Fast-forward two hours, and as you look around, you see storyboards and scripts being written, characters being born, and a few intrepid developers starting to experiment with APIs, game engines , and external controllers to find some additional flair for their final products. You wouldn't expect a game made in 48 hours to incorporate an iOS Eye Tracking API or the Leap Motion gesture controller, but these developers are ambitious!

As the concepts are finalized, team members rotate in and out for sleep, and some even go home to get some rest — a good idea on the first night since everyone usually pulls an all-nighter on Saturday.

Vancouver Global Game Jam

Day 2 (Saturday): Laying the Foundation
It was cool to walk the aisles and peer over peoples' shoulders as musical scores, wrangled code and character models were coming together. However, the scene wasn't all smiles and hugs; a few groups were wrestling quirky bugs and integration issues, and in some cases, they ended up having to completely reboot their approach. Day 2 set the course for all of the teams. A few teams disbanded due to disagreements or unfixable bugs, and some developers peeled off from their teams to follow an untamed passion. In the Global Game Jam, there are no rules ... only games.

Vancouver Global Game Jam

Day 3 (Sunday): Sleep, What's That?
By Day 3, the building starts feeling like a college dorm during finals week when everyone is staying up all night to study or finish their comp-sci assignments (I know it wasn't just me...). Running on various vehicles of caffeine, teams worked heads-down all day to meet their 3pm deadline. Sighs of relief and high fives were exchanged when the games were submitted, and the event concluded with a pizza party and demo session where everyone could see and share the fruits of their labor.

Vancouver Global Game Jam

As I left the conference, teams were given the opportunity to showcase their games on the big screen to a chorus of laughter and applause. It was an awesome experience, and I'm glad SoftLayer sponsored it so that I could attend, take it all in and meet a ton of outstanding up-and-coming game developers. If you're into making games (or you've thought about it), check out the Global Game Jam one of these years.

Just don't forget to bring deodorant ... for your neighbor's sake.

-@andy_mui

Photo Credit Shout-Outs: Alex Larente, Ligia Brosch, Naz Madani. Great shots!

August 1, 2012

SoftLayer + Open Source + OSCON

While a handful of SoftLayer employees made their way to Boston for HostingCon, another ragtag group of SLayers journeyed to Portland to attend OSCON &mdash: the Open Source CONvention. OSCON attracts 2,500+ passionate members of the open source community, so the conference sessions and expo hall are filled with the most creative and innovative people on the Web. That's where we want to be.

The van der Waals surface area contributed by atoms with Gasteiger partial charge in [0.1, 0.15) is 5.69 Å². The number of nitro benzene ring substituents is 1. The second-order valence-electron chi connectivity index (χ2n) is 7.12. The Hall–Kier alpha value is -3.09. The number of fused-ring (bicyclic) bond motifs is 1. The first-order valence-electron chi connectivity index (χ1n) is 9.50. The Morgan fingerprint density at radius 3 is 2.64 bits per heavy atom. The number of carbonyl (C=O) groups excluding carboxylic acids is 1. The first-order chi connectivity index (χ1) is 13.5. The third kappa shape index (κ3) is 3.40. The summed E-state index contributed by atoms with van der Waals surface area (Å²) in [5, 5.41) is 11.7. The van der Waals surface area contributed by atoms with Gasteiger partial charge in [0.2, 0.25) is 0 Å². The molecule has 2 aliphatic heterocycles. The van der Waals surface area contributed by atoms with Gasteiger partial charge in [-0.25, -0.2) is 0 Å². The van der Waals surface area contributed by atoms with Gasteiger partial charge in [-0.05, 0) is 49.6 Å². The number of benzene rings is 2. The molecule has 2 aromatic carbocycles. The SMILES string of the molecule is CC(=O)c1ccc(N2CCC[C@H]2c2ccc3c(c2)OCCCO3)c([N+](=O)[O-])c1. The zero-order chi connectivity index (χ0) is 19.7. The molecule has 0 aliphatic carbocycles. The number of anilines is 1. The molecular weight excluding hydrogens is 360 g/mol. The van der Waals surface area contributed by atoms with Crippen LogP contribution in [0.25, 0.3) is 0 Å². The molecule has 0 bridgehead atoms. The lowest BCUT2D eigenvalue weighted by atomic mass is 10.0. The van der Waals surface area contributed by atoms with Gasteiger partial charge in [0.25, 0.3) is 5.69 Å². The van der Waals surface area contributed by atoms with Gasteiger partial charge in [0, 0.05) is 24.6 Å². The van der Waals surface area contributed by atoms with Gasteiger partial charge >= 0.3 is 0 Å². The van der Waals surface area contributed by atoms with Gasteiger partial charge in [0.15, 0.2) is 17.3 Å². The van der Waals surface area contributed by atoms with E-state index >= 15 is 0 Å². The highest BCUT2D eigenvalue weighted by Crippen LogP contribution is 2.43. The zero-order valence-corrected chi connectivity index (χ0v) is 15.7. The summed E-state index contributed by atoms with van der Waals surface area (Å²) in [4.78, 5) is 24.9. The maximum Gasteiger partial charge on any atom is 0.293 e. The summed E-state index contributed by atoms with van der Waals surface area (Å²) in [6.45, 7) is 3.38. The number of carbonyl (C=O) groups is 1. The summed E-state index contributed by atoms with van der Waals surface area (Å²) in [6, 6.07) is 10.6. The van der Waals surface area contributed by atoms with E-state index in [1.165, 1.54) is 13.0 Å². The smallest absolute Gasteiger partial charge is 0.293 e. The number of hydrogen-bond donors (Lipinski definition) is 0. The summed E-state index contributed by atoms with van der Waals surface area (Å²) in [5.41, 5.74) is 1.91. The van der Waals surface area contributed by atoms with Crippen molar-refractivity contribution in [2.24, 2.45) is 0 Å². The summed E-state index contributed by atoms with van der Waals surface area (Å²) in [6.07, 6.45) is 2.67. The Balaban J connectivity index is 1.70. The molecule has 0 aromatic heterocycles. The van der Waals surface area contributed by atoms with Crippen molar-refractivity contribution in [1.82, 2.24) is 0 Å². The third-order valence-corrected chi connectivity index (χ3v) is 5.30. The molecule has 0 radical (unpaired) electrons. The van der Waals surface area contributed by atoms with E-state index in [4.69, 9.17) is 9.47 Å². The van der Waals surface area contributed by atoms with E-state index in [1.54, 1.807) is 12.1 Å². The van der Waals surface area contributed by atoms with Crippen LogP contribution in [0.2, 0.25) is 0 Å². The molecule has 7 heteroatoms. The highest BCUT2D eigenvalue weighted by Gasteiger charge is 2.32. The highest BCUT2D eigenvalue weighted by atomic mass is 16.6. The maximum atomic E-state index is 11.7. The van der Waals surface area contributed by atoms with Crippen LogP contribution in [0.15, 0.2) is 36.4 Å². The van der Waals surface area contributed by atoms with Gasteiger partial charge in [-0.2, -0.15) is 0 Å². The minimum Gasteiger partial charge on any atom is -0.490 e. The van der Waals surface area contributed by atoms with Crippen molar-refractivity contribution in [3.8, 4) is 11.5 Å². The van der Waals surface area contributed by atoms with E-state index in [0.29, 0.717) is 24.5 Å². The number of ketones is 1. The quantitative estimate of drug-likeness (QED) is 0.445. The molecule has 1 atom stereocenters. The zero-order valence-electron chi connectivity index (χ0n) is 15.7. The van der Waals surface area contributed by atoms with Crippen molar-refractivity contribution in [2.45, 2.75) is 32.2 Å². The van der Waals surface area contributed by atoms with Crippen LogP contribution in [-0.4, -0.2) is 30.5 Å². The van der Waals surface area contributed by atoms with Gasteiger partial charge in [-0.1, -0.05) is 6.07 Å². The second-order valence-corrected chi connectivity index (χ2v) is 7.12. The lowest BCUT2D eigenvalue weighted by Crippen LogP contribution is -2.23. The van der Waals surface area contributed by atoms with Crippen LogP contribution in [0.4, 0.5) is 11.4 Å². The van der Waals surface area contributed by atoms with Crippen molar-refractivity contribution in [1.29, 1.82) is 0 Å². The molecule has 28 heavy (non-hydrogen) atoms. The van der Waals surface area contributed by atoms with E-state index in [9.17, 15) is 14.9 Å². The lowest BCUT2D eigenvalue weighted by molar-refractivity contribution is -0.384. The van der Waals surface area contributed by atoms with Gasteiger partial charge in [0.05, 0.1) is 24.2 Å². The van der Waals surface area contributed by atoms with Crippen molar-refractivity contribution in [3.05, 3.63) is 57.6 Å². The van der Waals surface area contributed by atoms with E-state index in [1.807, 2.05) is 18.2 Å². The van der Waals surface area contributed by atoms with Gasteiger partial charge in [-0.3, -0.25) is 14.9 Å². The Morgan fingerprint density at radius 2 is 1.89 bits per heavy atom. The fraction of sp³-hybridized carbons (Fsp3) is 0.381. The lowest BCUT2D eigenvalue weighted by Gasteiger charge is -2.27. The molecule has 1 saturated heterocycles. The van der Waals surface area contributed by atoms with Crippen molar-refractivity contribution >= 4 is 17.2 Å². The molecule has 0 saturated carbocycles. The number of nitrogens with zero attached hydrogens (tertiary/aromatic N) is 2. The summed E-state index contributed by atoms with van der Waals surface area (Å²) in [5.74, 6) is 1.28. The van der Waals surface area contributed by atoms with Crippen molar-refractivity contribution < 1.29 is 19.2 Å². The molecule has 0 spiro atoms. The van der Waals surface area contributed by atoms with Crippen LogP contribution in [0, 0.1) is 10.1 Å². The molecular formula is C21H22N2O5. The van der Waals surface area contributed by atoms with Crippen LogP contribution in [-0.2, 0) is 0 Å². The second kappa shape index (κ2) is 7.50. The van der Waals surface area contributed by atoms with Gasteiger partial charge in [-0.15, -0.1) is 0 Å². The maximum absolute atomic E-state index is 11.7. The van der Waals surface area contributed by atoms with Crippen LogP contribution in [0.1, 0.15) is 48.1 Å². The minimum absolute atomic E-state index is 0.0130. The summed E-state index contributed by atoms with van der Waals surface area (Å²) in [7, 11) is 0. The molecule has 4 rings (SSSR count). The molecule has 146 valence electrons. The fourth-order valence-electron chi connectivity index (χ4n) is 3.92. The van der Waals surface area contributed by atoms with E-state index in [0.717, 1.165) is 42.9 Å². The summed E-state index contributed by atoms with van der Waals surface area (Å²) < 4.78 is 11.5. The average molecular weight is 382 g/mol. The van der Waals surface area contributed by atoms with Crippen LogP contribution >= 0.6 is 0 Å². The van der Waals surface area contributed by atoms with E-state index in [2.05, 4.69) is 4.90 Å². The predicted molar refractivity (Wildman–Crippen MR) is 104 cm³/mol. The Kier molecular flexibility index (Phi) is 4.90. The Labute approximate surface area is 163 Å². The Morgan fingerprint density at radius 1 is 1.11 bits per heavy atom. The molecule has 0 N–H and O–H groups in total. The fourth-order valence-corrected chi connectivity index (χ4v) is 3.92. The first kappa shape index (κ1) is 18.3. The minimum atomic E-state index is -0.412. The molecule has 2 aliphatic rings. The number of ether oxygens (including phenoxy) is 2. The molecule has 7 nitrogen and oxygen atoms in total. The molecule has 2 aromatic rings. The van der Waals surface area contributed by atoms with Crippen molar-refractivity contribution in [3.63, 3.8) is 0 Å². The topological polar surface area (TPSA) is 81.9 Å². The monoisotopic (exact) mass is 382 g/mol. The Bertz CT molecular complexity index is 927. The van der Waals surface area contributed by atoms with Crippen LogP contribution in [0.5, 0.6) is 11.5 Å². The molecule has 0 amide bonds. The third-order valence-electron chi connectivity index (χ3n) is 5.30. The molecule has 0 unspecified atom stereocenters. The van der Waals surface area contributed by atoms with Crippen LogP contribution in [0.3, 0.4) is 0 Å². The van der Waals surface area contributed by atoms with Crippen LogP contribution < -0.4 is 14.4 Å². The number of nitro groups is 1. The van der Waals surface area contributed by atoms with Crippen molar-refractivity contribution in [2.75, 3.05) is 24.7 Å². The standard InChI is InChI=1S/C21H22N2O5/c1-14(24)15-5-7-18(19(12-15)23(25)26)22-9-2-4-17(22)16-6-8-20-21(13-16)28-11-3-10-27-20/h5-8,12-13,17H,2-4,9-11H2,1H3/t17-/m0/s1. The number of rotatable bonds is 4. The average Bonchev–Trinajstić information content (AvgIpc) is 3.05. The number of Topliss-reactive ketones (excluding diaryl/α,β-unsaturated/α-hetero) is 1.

Over the past few years, we've built a great reputation at OSCON as not only a great hosting provider, but also as the operator of one of the best booths on the expo hall floor. As usual, the switchballs were crowd pleasers, and we sponsored the show's Massage Booth, so we had great traffic through our booth all conference. When attendees left our booth, they were considerably more relaxed, they had the coolest swag at the show, and they had a better understanding of where SoftLayer fits in the open source space.

In addition to the conversations on the expo hall floor, we got to share a little expertise in a conference session. Senior Software Architect Harold Hannon presented an engaging educational session about how we implemented elasticsearch, Apache-based code that allows for scalable search for all kinds of documents in near real-time. At the moment, SoftLayer uses elasticsearch internally for hardware and ticketing, and we hope to extend this feature-rich scalable searching to our customers in an upcoming release of the customer portal. Because SoftLayer has built a great reputation for executing scalability well, Harold ended up presenting to a packed house (which you can see in the last few pictures of the slide show above).

SoftLayer's significant investment in open source platforms like OpenStack Swift Object Storage and CloudStack-based Private Clouds wound up being a big topic of discussion throughout the conference. Harold's elasticsearch presentation was a great conversation bridge to talk about the incredible search-and-retrieve functionality we implemented in our Object Storage service, and we were able to share and demonstrate how that functionality helps our customers manage large quantities of static data in cloud environments in an automated way.

The open source community has matured significantly over the past few years, and it's exciting to see that evolution. We aren't just talking about the incredibly popular open source operating systems like CentOS, Debian, Fedora, FreeBSD and Ubuntu that customers can get on a dedicated or cloud server ... We're talking about game-changing, innovative platforms that are redefining how the Internet works.

We want to thank the OSCON team for another phenomenal show, and if you attended the show but didn't get a switchball from us, I'm sure you'll have another chance at OSCON 2013. If you don't think you can wait that long, come find us at one of our other upcoming events!

-Summer